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Concepts and DoctrineVerlorne Haufen

Der Verlorne Haufen Chapter 20

Humanity and bringing up more humans 

“Sir, respectfully, I insist. We are obliged to offer medical help to those who can no longer, or who are no longer, resisting. We know there are at least six gravely injured Echthros Marines in the central area of the shopping centre. We know that once we brought up our HAVOC and started blind firing 155mm HE through half a dozen walls right to detonate smack in the middle of their prepared positions the survivors withdrew – for goodness sake we even have the imagery of them running right past the Stormtrak. The Spheridrones have mapped the rubbled mess wrecks of positions they abandoned. In short, Sir, there seems no possibility the enemy will be able to treat or evacuate their own casualties. We must do so. I accept we cannot ask a soldier to go in there. We can send an uncrewed evacuation platform – that’s what they’re designed for.” In the one-star’s office adjacent to the control room, a tense conversation is occurring between the legal officer and her boss. 

“What makes you believe that they would allow themselves to be evacuated by one of our machines?” Asks the senior. The response is firm “Why would they not? We have plenty of people who speak Echthros and remote loudspeaker system works just fine in talking to our own casualties. And if you don’t buy the moral argument, think of this. If this fight goes well, there’s going to be the best part of half of a Marine brigade still dug in around this town. Some footage of us doing the right thing might be just what we need when we try to persuade them to surrender?” The One-star is thoughtful for a few long moments. “Okay. We’ll do it. Just between you and I, I have an odd feeling about the centre approach, and your pushback is crystallising it. And thank you Barbara, dissent is not disloyalty, you are a credit to the Navy. Right, let’s tell the team”. He opens the door and steps out into the main room. 

“Okay everybody, listen up. We have three lines of surface tunnel towards the CBD. Exploiting the centre gives us most flexibility – it’s easier to switch left or right if we get delayed. But the centre is a bit bogged and the other two are nearly at their objectives – probably 20 minutes ahead of the centre. The other thing is we still don’t know where the second Echthros reaction force is. It would be a bit unbalanced to have them both on the northside, plus if there was one there surely it would have been used to hit the beach? It’s pretty unlikely they have another force in the same area where the first one was. In fact, it’s more probable there is a gap there now. That makes the northern penetration look good. Also, if their reserves are in the south, they will have to cross both the other penetrations to reach us.” 

My decision is that we will now push through on the northern penetration with our two dismount troops – I want to do it fast before they figure out their response. 

I confirm that I want them to go right forward and clear backwards. In the same spirit we will go with 66% occupation of MAVOC, let section commanders play the shell game and load their vehicles the way they like – I hope I don’t need to say that the lead vehicle of the first wave needs to be a Zulu….. Another thing,…. Richard, your Echthros is pretty good, that’s what your wife tells me, so I have a special job for you. It’s a bit of a first, a bit of an influence operation and a bit helicopter humanitarianism. We will talk in a minute. The rest of you, any questions?……..” 

The big, tracked carrier is tucked well into the back of the warehouse, pointing outwards, yet hardly noticeable parked in the aisle between storage racks reminiscent of IKEA. Its bulky IFV heritage is evident, but the thick panel of overhead armour with its array spine-like array of active protection panels is more Stegosaurus than T Rex. The two retractable remote weapon stations and the plough like dozer blade reinforce that this platform is dedicated to taking punishment not issuing it. It has two complementary roles, keep its precious cargo of infantry and engineers alive as it crosses the no man’s land beneath precision drones, and provide shelter and succour for the operators of the robotic systems that deliver kinetic effects. The hose like cables that snake off out of the building providing electronically silent links towith hand placed weapon stations and a rebroadcast antenna indicates that this is a RAS control version with operators on board.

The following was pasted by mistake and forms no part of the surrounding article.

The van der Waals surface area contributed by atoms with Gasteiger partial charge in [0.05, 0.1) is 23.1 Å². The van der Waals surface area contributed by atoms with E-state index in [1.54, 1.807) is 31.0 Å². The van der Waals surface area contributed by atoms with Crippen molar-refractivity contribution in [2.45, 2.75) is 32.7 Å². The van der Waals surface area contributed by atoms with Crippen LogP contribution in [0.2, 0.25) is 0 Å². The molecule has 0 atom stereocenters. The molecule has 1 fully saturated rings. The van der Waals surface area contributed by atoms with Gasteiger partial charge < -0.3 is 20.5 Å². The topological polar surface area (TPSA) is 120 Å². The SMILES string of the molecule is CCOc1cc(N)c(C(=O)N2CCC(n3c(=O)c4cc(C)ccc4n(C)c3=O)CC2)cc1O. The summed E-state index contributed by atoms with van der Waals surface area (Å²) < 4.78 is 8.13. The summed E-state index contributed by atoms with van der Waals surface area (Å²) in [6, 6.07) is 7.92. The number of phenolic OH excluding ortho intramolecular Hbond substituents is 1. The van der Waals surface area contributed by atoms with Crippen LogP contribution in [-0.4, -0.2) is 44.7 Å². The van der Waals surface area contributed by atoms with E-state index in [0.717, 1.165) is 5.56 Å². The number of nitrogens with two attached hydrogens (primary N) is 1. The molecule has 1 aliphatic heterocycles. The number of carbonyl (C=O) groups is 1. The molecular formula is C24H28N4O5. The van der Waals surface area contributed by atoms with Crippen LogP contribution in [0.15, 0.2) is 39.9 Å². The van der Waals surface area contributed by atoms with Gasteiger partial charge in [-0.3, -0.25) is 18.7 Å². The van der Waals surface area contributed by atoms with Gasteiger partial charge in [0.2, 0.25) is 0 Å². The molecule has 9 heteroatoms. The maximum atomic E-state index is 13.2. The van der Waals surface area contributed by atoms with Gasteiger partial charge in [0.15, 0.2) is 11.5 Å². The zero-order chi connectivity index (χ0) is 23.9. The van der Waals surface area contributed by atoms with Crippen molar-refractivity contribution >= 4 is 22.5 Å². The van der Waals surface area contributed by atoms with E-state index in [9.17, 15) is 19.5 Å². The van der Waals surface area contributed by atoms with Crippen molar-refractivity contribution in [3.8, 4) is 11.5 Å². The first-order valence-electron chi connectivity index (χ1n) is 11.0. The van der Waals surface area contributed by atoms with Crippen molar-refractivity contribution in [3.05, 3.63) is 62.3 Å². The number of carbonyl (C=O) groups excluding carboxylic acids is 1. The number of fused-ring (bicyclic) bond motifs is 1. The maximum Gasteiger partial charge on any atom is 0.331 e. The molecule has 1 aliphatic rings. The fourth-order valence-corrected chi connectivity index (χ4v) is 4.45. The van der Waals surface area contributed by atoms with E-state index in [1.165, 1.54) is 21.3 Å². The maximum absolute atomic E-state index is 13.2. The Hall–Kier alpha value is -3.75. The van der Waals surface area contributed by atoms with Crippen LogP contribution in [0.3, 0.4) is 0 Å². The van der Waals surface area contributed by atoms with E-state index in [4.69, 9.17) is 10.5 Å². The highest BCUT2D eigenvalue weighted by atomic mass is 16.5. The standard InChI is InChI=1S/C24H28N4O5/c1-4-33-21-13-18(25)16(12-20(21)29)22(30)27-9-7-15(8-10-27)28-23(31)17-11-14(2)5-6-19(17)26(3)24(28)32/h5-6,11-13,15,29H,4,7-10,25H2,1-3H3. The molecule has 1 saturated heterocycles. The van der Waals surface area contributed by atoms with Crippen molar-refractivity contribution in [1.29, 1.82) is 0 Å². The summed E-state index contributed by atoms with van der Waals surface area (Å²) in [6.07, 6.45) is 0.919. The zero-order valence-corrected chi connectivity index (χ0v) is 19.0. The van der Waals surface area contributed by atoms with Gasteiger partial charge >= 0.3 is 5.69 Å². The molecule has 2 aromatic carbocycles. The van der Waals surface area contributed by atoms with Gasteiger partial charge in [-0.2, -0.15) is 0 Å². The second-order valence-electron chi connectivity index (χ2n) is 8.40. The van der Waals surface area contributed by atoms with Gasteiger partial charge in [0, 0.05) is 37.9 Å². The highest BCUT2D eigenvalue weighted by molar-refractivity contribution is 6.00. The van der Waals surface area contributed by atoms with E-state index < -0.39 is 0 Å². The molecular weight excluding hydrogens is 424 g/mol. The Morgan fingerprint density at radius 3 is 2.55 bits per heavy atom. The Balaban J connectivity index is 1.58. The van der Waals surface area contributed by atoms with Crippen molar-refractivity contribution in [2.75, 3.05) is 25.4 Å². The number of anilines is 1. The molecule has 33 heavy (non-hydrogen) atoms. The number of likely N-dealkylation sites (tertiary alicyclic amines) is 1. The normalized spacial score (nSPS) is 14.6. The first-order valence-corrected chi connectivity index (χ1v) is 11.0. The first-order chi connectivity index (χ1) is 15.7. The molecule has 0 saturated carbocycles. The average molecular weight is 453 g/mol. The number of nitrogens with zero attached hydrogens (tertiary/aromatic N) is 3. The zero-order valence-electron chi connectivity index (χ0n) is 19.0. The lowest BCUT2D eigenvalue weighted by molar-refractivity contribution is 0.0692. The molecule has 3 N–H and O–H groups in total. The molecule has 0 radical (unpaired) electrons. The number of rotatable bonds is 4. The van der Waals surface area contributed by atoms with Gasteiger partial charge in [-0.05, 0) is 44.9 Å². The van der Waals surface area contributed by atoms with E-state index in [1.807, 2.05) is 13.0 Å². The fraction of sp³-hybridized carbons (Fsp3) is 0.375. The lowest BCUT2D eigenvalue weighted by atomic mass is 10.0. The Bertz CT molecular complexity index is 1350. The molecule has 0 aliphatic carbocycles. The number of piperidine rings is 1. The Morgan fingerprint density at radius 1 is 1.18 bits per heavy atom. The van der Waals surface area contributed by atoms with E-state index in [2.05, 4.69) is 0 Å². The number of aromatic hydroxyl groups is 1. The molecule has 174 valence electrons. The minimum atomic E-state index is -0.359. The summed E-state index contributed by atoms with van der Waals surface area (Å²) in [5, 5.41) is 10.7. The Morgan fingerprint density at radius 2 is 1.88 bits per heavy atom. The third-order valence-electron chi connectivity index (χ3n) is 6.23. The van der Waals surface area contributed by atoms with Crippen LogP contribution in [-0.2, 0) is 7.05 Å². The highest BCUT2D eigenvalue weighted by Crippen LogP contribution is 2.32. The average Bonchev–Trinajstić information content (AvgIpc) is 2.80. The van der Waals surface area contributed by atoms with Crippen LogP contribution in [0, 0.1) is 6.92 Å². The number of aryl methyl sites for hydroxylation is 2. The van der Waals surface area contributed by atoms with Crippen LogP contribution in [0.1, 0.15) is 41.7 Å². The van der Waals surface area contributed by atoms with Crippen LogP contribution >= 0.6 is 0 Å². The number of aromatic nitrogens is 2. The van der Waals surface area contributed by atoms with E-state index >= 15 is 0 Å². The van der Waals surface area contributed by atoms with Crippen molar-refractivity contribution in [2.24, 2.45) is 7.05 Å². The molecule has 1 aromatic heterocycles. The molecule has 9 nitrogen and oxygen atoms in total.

Another similar carrier trundles past, pulling a boxy four wheeled trailer that looks incongruous. It turns into the open main door of the adjacent warehouse and makes a wide skidding turn that brings it alongside to dwarf the last of four MAVOC that are neatly parked in a line behind a pair of Xtraks. Even before the larger vehicle has come to a halt, unseen remote hands are opening the MAVOC rear doors. The two dog handlers climb out of the carrier first, guiding their four still leashed animals to jump well clear of the towbar: evidently the section commander is confident that the exchange point is secure. Without hesitating dogs and humans move to the second MAVOC and climb inside. Evidently this sections SOP is to leave the front vehicle uncrewed. The remaining soldiers climb down with rifles slung, gather around the trailer, disconnect it and drag it to the rearmost MAVOC. Like the dog handlers, they also have their backpacks slung in front for travel, and they remove them as they clamber into the limited space inside the two rearmost vehicles. Next to the vehicles, several drones rise off the concrete where they have been recharging, ready for autonomous escort duty. They follow the two Xtraks which will lead the way, heading off a few calculated moments ahead because they are slower than the MAVOC. 

The section commander tightens his harness and looks around to check the other three soldiers. He gives a cheerful thumbs up to the attached Fila soldier. None of them have the fully integrated helmet screens that give the dedicated MAVOC crews the full transparent armour effect, but the composite image on the 10 cm high flat screen strips arrayed around the inside of the vehicle give pretty good of what’s outside. He can toggle his single screen eyepiece view between the cameras inside the other three vehicles and he does so quickly: section is ready. He hits the transmit switch on his wrist, speaking to the remote driver: “take us to the Amphitheatre please Gaius Appelicus, and don’t spare the horses”. A female voice retorts, “You can call me Bellona, Pedites”. He smiles at the quick comeback and the obviously deliberate jerk as his vehicle begins to move.